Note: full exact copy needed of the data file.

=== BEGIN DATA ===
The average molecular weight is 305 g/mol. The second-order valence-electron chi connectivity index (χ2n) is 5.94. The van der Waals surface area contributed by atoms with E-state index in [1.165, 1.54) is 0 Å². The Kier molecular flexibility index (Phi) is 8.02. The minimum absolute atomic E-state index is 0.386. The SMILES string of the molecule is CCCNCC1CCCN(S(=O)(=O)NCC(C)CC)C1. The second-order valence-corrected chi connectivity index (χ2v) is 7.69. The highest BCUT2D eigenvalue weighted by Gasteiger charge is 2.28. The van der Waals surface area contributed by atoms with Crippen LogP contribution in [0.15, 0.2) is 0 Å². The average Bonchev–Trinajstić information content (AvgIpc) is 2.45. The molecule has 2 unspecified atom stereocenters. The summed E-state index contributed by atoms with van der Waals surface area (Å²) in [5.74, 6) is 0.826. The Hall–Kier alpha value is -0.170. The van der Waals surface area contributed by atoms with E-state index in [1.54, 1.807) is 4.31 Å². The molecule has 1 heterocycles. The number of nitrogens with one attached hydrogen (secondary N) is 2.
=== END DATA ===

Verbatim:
The average molecular weight is 305 g/mol. The second-order valence-electron chi connectivity index (χ2n) is 5.94. The van der Waals surface area contributed by atoms with E-state index in [1.165, 1.54) is 0 Å². The Kier molecular flexibility index (Phi) is 8.02. The minimum absolute atomic E-state index is 0.386. The SMILES string of the molecule is CCCNCC1CCCN(S(=O)(=O)NCC(C)CC)C1. The second-order valence-corrected chi connectivity index (χ2v) is 7.69. The highest BCUT2D eigenvalue weighted by Gasteiger charge is 2.28. The van der Waals surface area contributed by atoms with Crippen LogP contribution in [0.15, 0.2) is 0 Å². The average Bonchev–Trinajstić information content (AvgIpc) is 2.45. The molecule has 2 unspecified atom stereocenters. The summed E-state index contributed by atoms with van der Waals surface area (Å²) in [5.74, 6) is 0.826. The Hall–Kier alpha value is -0.170. The van der Waals surface area contributed by atoms with E-state index in [1.54, 1.807) is 4.31 Å². The molecule has 1 heterocycles. The number of nitrogens with one attached hydrogen (secondary N) is 2.